A failure analysis method involving static loading the CPU and epoxy potting the connector stack was developed to mechanically "trap" the fail condition. Sectioning and electrical probing was used to determine which of the 240 active connector pins have high resistance.

Analysis of suspect connector pins and contact surfaces pointed to several possible causes of failure. SEM-EDX revealed localized damage to the Au plating with exposed Ni and NiO. XPS and TOF-SIMS with depth profiling confirmed the presence of a ~100 nm layer of a fluorocarbon on the Au surface. Although it was not possible to clearly locate the individual electrical contact spots (1-10 µm diameter) to identify specific contamination, the presence of a probable insulating organic coating was sufficient evidence to follow-up with the connector supplier. The connector spring contacts were found to be coated with an "anti-flux" agent to prevent wicking of liquid solder onto contact surfaces during the wave solder assembly process. The corrective action was to change the ZIF connector to a type without anti-flux coating and the failure rate was significantly reduced.

Keywords: electrical connector, failure analysis, surface analysis, fluorocarbon, contact resistance">

ICSR (Soldering and Reliability) Conference Proceedings


Investigation of a Connector Electrical Failure

Authors: Peter Arrowsmith, Al Hawley, Prakash Kapadia, Mustafa Al-Salman, and Rana Sodhi
Company: Ops A La Carte, Celestica Inc., Colt WorleyParsons, and University of Toronto
Date Published: 5/17/2010   Conference: ICSR (Soldering and Reliability)


Abstract: A PC product built by Celestica experienced a high rate of functional failure. Failure was associated with the CPU and CPU connector (known as a zero insertion force, ZIF type) since mechanically flexing the CPU stack induced failure. This problem became particularly serious when the customer adopted an uncontrolled (manual) ”press" test, resulting in a large amount of rejected product which may have been functional under normal operating conditions.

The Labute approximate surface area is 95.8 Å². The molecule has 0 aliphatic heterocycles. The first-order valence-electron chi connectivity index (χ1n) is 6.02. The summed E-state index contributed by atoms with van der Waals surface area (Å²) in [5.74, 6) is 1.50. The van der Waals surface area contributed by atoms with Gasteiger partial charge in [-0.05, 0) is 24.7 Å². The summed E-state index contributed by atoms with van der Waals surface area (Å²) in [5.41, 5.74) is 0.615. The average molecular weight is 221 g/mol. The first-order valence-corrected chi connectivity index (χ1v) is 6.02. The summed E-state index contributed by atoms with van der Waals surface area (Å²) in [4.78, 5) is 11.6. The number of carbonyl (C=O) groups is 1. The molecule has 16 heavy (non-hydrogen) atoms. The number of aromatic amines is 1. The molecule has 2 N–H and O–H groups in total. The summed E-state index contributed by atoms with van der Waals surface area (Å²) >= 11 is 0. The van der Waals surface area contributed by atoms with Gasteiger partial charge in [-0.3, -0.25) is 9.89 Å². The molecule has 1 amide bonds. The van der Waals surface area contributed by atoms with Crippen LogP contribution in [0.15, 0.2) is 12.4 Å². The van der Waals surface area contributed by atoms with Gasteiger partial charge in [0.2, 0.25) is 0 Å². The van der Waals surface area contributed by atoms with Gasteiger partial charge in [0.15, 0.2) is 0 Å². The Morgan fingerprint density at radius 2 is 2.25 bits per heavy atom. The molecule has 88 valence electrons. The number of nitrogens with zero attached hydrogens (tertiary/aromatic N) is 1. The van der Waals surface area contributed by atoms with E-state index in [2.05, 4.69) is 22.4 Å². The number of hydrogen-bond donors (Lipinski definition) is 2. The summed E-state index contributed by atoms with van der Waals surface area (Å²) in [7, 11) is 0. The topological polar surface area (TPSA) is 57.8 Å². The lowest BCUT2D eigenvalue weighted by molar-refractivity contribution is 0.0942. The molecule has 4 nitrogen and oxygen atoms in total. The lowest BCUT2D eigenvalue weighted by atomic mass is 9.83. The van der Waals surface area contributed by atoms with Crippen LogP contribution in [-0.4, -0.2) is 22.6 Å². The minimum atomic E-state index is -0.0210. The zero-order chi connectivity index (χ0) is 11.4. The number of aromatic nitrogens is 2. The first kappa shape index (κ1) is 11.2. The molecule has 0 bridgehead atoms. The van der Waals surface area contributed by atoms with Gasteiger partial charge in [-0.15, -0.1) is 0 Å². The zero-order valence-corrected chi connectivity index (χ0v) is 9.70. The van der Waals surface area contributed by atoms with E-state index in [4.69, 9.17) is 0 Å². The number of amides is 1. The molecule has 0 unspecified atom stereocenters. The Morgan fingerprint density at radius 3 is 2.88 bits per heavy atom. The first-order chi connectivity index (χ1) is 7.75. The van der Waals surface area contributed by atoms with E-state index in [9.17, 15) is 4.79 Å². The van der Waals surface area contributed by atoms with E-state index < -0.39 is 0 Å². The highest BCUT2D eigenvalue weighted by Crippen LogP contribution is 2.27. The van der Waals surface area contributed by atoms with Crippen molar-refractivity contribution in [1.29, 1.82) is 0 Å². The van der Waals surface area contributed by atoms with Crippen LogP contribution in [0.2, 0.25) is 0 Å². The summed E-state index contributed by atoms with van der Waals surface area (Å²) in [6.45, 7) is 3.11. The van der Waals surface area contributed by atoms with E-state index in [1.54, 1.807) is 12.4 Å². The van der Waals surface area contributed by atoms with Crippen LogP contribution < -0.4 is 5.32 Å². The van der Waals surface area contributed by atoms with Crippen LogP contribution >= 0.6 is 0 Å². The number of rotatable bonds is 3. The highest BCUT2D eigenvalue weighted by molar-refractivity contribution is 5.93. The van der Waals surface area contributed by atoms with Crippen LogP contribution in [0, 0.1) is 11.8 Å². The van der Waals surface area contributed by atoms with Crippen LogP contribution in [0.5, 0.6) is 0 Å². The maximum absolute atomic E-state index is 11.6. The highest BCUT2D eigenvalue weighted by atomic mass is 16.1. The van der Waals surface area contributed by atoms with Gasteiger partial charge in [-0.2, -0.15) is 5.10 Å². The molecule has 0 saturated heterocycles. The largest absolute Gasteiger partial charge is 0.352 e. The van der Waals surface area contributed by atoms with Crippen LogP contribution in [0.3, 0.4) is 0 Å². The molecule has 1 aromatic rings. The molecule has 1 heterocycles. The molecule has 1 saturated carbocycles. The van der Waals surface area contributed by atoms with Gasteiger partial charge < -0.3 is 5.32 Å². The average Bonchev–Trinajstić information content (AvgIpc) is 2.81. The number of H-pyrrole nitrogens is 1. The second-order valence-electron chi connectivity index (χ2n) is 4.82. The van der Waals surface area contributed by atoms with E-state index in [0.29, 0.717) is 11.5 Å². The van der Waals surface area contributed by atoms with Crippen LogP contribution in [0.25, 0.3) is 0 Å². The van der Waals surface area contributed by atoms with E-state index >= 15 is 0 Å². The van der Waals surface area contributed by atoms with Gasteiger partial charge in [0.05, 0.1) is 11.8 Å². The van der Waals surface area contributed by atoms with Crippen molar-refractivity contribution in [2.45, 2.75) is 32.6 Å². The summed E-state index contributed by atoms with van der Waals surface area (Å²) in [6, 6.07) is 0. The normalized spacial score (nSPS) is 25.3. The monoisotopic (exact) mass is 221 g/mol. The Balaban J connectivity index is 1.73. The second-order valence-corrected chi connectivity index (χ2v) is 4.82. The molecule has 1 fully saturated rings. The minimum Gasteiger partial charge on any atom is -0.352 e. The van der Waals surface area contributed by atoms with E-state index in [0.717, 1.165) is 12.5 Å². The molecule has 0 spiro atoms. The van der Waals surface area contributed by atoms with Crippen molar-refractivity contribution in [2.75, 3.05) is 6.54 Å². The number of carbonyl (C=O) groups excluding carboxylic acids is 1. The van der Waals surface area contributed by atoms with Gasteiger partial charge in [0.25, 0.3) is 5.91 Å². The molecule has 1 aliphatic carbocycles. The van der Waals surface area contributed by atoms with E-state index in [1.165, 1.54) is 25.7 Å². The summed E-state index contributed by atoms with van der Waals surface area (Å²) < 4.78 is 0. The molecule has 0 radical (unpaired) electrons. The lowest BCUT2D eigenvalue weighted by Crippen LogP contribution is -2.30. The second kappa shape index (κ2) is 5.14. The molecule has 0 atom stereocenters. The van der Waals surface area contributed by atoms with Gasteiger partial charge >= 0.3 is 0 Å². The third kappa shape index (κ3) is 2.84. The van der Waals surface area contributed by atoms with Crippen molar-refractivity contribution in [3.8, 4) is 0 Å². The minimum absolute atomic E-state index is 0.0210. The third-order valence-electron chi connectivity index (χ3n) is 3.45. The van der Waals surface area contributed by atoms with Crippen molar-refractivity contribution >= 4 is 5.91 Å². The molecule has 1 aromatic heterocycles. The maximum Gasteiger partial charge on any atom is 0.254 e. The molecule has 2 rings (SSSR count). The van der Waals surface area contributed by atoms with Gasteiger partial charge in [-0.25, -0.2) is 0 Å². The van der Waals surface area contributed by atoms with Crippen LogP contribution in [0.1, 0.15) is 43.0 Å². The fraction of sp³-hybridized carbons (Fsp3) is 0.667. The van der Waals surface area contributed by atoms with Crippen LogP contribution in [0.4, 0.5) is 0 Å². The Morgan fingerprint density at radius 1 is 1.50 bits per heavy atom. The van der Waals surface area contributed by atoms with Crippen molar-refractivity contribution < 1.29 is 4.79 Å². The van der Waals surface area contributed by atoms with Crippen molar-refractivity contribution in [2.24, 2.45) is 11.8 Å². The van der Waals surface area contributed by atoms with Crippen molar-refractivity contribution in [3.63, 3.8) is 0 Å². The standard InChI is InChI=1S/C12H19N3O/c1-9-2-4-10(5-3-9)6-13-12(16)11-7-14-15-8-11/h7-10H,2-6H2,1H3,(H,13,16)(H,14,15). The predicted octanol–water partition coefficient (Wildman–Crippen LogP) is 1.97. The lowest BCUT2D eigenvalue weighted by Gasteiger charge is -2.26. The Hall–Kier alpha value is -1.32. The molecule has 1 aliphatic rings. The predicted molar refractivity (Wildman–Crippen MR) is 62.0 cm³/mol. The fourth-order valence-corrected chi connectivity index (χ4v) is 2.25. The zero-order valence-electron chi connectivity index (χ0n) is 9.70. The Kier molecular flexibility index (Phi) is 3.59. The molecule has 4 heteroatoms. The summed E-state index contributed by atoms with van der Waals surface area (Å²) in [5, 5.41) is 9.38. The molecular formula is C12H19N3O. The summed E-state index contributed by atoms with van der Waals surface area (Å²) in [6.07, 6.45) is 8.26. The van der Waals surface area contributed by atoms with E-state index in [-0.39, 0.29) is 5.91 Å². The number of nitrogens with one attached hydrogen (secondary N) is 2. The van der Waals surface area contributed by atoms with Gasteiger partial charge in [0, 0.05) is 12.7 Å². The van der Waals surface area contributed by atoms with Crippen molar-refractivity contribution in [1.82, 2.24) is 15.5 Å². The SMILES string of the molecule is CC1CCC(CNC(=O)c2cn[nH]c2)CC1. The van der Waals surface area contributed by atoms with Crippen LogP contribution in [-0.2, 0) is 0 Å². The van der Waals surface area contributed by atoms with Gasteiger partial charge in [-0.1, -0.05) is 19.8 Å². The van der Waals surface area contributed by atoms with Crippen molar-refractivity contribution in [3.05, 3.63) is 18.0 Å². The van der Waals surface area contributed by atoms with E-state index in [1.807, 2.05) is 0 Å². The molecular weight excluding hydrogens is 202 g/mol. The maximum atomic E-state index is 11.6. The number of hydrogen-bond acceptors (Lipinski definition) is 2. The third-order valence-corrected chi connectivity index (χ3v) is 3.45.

A failure analysis method involving static loading the CPU and epoxy potting the connector stack was developed to mechanically "trap" the fail condition. Sectioning and electrical probing was used to determine which of the 240 active connector pins have high resistance.

Analysis of suspect connector pins and contact surfaces pointed to several possible causes of failure. SEM-EDX revealed localized damage to the Au plating with exposed Ni and NiO. XPS and TOF-SIMS with depth profiling confirmed the presence of a ~100 nm layer of a fluorocarbon on the Au surface. Although it was not possible to clearly locate the individual electrical contact spots (1-10 µm diameter) to identify specific contamination, the presence of a probable insulating organic coating was sufficient evidence to follow-up with the connector supplier. The connector spring contacts were found to be coated with an "anti-flux" agent to prevent wicking of liquid solder onto contact surfaces during the wave solder assembly process. The corrective action was to change the ZIF connector to a type without anti-flux coating and the failure rate was significantly reduced.

Keywords: electrical connector, failure analysis, surface analysis, fluorocarbon, contact resistance



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